Recruitment: Would you hire a Millennial?

Beef Central, 13/06/2014

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Computer IT web technology onlineWOULD you consider recruiting a person from the so called ‘millennial’ generation – those young people born from around 1985 to 1999?

There are a number of skills and qualities millennials possess that can make them an asset to a business: they tend to be highly entrepreneurial, are not content to go with what has always been done, relish responsibility and thrive on challenging work, creativity and innovation.

Millennials are better prepared for today’s working world, and for professional success.

In particular, agriculture-based businesses will need to embrace the Millennial generation, as it is going to make up to 50 percent of the workforce within the next four years. Managers from the ‘Baby boomer’ generation (those born from 1946 to 1964) and ‘Gen X’ (birthdates between 1965 and 1984) need to understand and develop strategies to attract, develop and retain this new, young talent.

Understanding and knowing how to harness millennials and the qualities they have can be infinitely beneficial to any agribusiness, regardless of its size.


Technology proficiency

The first generation to be brought up with computers from birth, millennials are early adopters. In fact, not only can they uncover, operate, and recommend the most advanced tools and technologies, they can teach you how to use things like content management systems and social media.


Millennials have been brought up with scores of different stimuli zooming at them, making them versatile and nimble workers who can juggle a number of different tasks and responsibilities without getting overwhelmed.


In today’s world we assume that a lust for money is what drives every decision of an individual’s life. But in fact, compared to other populations, millennials appear less motivated by money. According to a 2009 online survey, 37pc of millennial employees reported that “work/life balance and flexibility” are their most motivating factors.


Like any youth generation, millennials will help keep your company up to date with social, entertainment, and other market trends. By building a relationship and offering millennials an opportunity to grow with your company – they will reward you with continued relevance.


So how can millennials better prepare for jobs in the agriculture sector? The key message to millennial job seekers is to build a diverse set of skills

Both hard and soft skills are equally important for success in any workplace. Hard skills refer to technical and professional skills, while soft skills have more to do with people and interpersonal interactions, such as communicating effectively, teamwork, and patience.

When studying or up-skilling, millennials should consider taking-on courses that teach both sets of skills and/or a mix of professionally-focused classes, to help you build a broad range of skills – ones that set you up for success both in your first job and later in your career. Here’s some other tips:

Be prepared

In order to have a positive effect, millennials need to develop professional verbal and written communication skills, have a good attitude and sustain that attitude when faced with unfortunate circumstances. Being prepared will go a long way, so it is beneficial to spend that little extra time arming yourself for the expected and unexpected.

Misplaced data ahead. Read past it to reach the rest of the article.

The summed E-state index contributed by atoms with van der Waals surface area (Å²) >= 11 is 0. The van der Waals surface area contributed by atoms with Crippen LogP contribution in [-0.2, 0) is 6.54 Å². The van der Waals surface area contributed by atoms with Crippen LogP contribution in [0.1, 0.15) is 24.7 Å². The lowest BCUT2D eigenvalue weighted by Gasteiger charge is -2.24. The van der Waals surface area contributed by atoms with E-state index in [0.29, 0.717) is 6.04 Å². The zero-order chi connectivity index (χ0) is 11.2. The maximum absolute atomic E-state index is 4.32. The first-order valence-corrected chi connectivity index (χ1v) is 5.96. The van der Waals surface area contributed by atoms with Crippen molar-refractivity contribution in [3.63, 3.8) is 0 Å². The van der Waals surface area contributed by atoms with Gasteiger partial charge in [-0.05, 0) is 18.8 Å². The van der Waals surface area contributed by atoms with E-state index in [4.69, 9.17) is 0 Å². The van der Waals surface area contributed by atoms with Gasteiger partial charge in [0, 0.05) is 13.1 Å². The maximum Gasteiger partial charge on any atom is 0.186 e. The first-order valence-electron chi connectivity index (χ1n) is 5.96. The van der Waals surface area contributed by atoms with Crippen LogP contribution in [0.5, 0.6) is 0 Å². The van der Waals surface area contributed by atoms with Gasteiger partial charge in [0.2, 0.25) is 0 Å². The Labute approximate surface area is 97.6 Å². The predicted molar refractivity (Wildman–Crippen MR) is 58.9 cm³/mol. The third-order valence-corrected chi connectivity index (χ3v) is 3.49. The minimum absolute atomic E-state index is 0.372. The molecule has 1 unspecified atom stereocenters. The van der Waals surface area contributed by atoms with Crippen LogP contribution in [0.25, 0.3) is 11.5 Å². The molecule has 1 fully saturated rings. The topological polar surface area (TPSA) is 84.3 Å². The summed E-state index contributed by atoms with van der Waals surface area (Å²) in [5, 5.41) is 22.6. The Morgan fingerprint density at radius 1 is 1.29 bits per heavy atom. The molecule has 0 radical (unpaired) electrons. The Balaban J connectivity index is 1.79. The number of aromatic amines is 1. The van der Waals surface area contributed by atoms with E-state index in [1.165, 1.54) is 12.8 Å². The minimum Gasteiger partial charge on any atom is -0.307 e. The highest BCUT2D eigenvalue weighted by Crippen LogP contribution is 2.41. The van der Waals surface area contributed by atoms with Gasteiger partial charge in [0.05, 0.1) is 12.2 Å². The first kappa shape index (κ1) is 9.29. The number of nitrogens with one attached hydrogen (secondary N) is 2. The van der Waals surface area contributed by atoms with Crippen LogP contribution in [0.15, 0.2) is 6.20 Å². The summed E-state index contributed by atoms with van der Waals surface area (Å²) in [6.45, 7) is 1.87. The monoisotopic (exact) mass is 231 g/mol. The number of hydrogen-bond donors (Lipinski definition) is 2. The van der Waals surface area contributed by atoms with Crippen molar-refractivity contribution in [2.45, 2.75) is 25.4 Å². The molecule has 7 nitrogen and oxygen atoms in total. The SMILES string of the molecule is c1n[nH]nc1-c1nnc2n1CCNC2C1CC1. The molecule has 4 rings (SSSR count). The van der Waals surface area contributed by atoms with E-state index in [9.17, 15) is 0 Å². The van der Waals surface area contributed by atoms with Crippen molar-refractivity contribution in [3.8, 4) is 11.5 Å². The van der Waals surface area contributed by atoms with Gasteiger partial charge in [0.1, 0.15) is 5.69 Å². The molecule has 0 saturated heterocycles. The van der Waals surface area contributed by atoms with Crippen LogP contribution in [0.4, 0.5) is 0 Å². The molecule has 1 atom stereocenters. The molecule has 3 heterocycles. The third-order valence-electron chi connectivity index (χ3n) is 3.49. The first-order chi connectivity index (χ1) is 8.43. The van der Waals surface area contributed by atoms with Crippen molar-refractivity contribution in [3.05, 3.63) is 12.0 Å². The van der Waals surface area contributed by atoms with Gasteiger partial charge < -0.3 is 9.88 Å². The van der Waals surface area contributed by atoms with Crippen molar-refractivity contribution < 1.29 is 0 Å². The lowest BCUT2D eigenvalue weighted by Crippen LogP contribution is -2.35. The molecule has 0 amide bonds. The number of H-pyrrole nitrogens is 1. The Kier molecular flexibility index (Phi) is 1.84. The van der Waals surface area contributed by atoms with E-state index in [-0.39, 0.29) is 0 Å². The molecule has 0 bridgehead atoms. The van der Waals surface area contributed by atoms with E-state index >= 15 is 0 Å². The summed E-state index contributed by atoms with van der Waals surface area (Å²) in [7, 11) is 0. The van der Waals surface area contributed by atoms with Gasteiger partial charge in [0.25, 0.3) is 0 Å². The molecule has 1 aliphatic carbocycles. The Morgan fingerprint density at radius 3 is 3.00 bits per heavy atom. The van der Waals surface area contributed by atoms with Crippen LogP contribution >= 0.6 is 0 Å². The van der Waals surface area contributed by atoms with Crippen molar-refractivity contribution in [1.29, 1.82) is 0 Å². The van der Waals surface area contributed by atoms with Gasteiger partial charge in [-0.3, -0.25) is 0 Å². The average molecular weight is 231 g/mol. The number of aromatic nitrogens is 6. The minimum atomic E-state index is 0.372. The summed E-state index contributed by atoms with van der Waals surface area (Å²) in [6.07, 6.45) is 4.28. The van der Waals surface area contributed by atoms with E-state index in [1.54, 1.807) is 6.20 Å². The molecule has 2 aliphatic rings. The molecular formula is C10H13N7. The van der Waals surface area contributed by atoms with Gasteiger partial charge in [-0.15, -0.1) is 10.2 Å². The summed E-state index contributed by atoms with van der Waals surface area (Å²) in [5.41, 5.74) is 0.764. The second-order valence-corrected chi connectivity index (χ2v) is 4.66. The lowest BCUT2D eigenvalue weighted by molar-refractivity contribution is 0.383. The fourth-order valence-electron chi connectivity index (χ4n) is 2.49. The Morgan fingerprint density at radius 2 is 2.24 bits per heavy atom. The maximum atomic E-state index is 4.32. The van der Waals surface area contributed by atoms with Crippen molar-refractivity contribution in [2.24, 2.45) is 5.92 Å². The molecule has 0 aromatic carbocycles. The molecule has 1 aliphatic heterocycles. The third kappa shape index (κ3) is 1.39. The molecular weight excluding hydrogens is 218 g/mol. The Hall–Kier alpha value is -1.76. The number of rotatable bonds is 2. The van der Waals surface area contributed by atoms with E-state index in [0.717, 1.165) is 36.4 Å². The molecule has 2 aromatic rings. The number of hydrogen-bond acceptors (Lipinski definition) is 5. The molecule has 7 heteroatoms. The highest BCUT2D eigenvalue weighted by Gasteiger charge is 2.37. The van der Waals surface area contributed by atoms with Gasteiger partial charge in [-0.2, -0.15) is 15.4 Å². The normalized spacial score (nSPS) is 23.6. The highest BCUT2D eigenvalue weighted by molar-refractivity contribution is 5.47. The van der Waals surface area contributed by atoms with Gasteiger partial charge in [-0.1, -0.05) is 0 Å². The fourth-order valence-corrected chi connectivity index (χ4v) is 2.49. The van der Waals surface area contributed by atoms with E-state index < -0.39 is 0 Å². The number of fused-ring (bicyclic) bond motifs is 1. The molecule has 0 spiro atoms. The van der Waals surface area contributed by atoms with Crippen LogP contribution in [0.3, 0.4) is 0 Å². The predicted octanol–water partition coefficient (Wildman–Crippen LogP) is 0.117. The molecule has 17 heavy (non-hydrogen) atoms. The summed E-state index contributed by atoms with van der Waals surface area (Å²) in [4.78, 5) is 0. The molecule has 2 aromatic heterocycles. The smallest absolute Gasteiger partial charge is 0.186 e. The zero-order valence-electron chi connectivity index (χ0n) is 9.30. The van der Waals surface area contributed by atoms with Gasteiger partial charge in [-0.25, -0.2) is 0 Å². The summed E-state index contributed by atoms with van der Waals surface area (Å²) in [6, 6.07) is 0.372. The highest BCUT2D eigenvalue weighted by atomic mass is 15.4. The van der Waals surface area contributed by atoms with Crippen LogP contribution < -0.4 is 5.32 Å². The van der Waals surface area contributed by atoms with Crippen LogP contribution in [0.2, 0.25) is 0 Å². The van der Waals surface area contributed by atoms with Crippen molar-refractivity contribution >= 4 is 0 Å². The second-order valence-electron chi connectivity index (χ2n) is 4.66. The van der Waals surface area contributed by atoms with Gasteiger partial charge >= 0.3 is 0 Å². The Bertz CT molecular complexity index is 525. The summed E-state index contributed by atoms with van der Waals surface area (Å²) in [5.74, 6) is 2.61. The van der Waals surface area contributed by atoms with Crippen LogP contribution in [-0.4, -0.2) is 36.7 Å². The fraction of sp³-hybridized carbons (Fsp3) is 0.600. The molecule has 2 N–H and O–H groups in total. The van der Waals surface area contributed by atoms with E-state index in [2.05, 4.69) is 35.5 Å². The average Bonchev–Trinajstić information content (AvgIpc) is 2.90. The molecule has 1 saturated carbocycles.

Professionalism will also help millennials be better-received in the workplace, as will learning how to take constructive criticism. Millennials tend to be a little sensitive to feedback if it’s not 100pc positive, and need to learn to value it.

Showing loyalty

Some recent studies tend to profile the millennial as dispensable – just another employee who will be gone in a few years and, thus, businesses does not need to invest in their career development.

Millennials need to prove employers who hold this view wrong, by getting to know their colleagues, dedicating time to team-building and indicating a clear interest in helping the company achieve its goals.

Adapt to other generations in the workplace

Millennials need to take their cues from managers and other employees in terms of learning the most effective ways to communicate and the importance of things like punctuality. Realise the value in learning from older generations who have reaped the benefits of real-world work experience.

Commit to becoming a life-long learner

While this might at first sound like a lot of work, the truth is that committing to learning and upgrading skills on a continuous basis will keep a millennial’s career, and life, interesting and rewarding.

Sign up for internships or work experience

Students nearing the end of their studies should look for internship opportunities offered through their universities or other networks. Experiencing what it’s like inside a company allows a millennial to gain some interest in what a typical work day would be like. It will also help set expectations, provide direct experience, and give you a reality check to prepare for your first job.

Don’t be fooled by the bad rap that millennials get. With the right attitude and appropriate management, welcoming millennials into your workplace just might make the difference between whether your company soars or stagnates.

Remember the younger generations bring flexibility, the willingness to learn new things and knowledge about technology and how to maximise it.




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